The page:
Increasingly as I write, I find myself considering the political implications of the materials in question. The plastics industry seems
to reflect, as with most things, a wider political debate.
To use a cliche (and perhaps extend it a little) to illustrate my thoughts; biopolymers appear to be a rather small fish in a rather
large pond … The pond is full of bigger fish as you might expect. All the fish, both big and small take in sustenance to survive,
the small fish feed on renewable plant matter, whereas the bigger fish feed on oil. However the two are competing for the same space
if not the same food, so one fish, probably the smaller, might be threatened by the other. The problem starts on that day where the
small fish no longer have the space within the lake to survive, and are forced to extinction. The larger fish continue to power on,
until that day when their choice of sustenance no longer exists, and they too face extinction.
Obviously this is a rather single track minded, worst-case-scenario way of looking at the issue. To pull away from the cliche, it seems
that in such a saturated market, where there is an unfathomably vast amount of investment in non-renewable polymers, which have been
tailored and tinkered with to produce a product which meets the immediate customer demand and return maximum profit, biopolymers face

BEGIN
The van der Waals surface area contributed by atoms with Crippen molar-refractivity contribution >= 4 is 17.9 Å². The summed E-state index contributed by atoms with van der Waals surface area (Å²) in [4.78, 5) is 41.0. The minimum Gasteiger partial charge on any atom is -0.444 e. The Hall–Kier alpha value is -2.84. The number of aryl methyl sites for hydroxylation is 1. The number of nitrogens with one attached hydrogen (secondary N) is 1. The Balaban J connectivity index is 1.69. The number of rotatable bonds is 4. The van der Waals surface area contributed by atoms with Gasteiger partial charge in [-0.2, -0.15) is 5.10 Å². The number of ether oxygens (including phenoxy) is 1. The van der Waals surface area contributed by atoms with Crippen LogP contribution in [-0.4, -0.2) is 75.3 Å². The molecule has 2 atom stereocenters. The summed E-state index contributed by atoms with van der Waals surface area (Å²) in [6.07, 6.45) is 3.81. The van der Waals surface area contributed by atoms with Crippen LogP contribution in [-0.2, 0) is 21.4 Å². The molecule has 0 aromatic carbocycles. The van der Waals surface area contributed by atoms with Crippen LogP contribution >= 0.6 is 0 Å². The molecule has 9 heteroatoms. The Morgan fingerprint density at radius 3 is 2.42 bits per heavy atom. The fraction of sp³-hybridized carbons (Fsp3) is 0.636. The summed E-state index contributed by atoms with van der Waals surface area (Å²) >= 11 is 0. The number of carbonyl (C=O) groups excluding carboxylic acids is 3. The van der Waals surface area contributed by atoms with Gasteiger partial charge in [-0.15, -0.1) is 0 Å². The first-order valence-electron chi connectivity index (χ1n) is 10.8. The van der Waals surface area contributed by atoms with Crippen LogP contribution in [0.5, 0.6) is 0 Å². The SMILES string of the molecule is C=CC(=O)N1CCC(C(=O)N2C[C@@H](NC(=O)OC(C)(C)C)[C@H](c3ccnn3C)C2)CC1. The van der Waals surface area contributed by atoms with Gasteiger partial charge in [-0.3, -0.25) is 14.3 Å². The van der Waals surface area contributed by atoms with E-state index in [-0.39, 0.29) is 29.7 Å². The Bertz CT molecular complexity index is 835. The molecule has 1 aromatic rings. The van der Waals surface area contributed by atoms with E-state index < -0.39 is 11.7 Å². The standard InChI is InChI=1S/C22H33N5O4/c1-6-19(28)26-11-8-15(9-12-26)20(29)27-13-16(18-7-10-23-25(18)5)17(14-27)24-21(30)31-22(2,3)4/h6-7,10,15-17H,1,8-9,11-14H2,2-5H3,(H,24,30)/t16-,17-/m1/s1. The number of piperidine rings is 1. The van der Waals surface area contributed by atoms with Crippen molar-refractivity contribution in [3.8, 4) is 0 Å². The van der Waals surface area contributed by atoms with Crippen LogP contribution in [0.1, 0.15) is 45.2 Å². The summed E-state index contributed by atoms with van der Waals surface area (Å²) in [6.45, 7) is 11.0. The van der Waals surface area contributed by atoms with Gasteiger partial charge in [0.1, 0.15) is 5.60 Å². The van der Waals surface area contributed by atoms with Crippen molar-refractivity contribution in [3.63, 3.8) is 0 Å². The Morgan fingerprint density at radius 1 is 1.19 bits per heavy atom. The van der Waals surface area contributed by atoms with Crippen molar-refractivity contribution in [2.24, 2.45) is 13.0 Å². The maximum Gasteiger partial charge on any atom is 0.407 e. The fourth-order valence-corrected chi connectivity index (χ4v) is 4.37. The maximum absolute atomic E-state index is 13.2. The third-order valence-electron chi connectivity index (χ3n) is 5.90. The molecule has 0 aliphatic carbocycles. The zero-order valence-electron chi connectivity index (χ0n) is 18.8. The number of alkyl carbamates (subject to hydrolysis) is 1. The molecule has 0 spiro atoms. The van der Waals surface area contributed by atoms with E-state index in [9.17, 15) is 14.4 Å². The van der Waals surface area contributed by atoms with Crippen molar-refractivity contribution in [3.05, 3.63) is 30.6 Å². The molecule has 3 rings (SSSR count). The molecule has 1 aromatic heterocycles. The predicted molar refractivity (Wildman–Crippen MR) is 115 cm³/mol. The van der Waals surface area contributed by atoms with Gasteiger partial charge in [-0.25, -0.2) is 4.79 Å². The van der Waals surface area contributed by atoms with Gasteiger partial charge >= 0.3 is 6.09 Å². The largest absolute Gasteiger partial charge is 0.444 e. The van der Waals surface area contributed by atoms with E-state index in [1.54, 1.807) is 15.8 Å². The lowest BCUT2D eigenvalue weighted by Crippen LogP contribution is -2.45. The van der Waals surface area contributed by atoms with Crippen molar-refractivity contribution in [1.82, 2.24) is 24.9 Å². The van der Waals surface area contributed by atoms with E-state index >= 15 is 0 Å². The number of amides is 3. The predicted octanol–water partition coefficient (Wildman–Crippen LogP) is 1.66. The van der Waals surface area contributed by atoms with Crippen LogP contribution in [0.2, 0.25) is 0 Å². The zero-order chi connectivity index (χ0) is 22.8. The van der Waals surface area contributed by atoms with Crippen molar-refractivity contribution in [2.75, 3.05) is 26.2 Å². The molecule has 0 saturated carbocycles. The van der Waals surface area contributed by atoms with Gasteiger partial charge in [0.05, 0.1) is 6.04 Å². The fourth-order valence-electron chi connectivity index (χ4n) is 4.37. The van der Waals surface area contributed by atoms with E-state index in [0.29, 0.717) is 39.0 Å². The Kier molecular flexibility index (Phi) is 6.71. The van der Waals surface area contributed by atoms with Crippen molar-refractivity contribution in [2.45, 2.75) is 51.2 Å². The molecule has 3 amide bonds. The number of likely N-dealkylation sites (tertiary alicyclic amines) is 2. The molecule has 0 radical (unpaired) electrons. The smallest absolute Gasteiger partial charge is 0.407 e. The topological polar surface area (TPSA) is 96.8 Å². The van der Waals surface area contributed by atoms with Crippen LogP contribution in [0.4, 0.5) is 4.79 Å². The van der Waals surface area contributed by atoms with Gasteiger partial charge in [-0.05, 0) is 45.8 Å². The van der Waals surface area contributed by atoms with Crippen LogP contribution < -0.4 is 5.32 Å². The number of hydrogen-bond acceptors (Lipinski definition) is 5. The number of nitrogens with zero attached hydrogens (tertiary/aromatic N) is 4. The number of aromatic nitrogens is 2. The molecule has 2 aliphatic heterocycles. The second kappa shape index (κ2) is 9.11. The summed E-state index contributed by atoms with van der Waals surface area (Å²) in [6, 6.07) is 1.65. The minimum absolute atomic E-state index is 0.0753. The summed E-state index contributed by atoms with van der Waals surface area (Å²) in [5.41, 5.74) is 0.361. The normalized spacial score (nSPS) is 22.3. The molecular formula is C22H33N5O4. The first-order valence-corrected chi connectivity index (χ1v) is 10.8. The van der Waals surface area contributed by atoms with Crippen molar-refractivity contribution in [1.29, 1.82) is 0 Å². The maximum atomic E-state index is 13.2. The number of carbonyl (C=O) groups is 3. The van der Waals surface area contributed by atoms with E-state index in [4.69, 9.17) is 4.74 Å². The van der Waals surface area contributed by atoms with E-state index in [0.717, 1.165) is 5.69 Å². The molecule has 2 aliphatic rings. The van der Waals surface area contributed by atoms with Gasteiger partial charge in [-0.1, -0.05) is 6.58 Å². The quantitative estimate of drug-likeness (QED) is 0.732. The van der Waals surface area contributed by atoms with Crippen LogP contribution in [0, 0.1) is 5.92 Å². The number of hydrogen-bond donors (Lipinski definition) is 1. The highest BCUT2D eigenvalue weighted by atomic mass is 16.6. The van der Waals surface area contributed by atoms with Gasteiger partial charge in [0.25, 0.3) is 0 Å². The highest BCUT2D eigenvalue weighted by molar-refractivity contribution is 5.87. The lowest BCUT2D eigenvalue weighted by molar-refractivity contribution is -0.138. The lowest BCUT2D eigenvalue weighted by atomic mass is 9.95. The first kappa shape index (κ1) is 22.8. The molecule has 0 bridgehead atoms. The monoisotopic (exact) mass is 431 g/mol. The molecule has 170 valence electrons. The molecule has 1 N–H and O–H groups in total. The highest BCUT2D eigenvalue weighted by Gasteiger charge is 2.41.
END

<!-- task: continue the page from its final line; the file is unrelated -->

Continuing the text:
a Goliath. The synthetics industry has a research and investment head start. The relative costs of biopolymers are higher, making direct
competition difficult. The decision to choose the more costly biopolymer has to be an ethical one, with an acceptance that costs to
yourself as a designer, and your customer after you, will increase. Similarly, it would seem the same for making the decision to invest
in biopolymers rather than synthetic polymers. The risk is much higher, and so from a business sense, or at least a capitalist business
sense, synthetics might seem the most likely to return profit on investment.
The most positive factor biopolymers do have on their side however is their renewability, whether the synthetic polymer industry are
prepared or not, the tides will one day turn. When there is no longer the oil remaining to prevent prices from rising above that of
alternative materials, then a renewable shift has the opportunity to take place. Quite when this will happen remains a topic for debate.
Perhaps among the few people able to bring about that change sooner, are the designers and manufacturers of products. If they decide
to take the risk of an ethical shift as a unified group and produce an increasing amount if renewable products, this might change things
much sooner. This however, in a world governed by money and business, seems highly unlikely.